Yesterday I stumbled upon an interesting percussion instrument:

(Instrument at 3:28 of the video)

The instrument takes the form of an oblong wooden block with 12 small round holes (6 at each far end, spaced evenly along the smaller width) connected by some sort of cut-out-trenches in a more or less aestethic manner. It seems to be played the same way a xylophon is played, the trenches/barriers likely modifying the way vibrations propagate, thus modulating the eventual sound.

quick screen-grab...

enter image description here

  • I'm voting to close this question as off-topic because instrument identification questions are off-topic. – Dom Mar 20 '20 at 22:13
  • Oh wow. Did the rules change? – dot_Sp0T Mar 21 '20 at 8:42
  • If someone asked me why this is "off-topic", I couldn't explain them. – piiperi Reinstate Monica Mar 21 '20 at 11:37
  • @dot_Sp0T it's always been off topic as per the FAQ music.stackexchange.com/help/on-topic – Dom Mar 21 '20 at 16:23
  • @Dom that's the thing. I'm pretty sure I checked the faq when asking the question. Probably even additionally tried to raise someone on the general chat to ask for advice with the new stack. But either way I got an answer and it was good. – dot_Sp0T Mar 21 '20 at 17:26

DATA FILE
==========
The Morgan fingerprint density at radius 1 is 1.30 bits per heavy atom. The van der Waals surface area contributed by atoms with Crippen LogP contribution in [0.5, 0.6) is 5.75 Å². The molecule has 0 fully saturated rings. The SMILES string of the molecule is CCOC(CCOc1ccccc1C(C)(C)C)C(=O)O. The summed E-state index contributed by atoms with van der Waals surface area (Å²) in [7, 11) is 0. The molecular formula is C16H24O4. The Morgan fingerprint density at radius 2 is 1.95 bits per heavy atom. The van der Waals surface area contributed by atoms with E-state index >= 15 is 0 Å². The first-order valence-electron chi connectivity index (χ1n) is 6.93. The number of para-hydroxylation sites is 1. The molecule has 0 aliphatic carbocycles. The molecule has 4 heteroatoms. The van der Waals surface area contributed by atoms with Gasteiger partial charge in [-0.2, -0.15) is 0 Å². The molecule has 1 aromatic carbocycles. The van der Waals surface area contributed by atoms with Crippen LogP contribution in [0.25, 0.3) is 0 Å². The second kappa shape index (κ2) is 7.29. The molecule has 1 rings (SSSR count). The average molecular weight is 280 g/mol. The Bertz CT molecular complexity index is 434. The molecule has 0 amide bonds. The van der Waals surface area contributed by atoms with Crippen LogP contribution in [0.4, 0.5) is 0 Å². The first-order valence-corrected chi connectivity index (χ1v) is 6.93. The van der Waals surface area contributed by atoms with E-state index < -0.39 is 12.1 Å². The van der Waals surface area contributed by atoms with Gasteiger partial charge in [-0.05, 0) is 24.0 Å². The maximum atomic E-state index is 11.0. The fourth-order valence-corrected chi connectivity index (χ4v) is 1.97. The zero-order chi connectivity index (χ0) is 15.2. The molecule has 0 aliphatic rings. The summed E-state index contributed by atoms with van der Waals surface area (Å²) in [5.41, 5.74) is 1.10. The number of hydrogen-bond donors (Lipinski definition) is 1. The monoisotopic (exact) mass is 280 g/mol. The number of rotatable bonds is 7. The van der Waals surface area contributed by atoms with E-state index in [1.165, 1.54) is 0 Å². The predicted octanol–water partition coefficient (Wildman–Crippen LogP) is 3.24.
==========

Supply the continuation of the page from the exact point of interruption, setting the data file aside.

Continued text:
It's a tongue drum, slit (slot?) drum, sometimes called a log drum. Not particularly Japanese, maybe U.S. I think.

Probably one of the oldest instruments used by Man. Originally made from hollowed out logs - hence log drum, used for sending messages (jungle drums?) and can be made from metal, in a way resembling steel pans, but with vibrating tines instead. It belongs to the idiophone family.

Made from wenge wood for the top (tines), and padouk for the sides and bottom, as resonators. Often tuned in pentatonic - so could be construed as 'Japanese', possibly. Usually an octave and a half/ two octaves, C and F seem to be common, but some just produce a more percussive than pitched sound.

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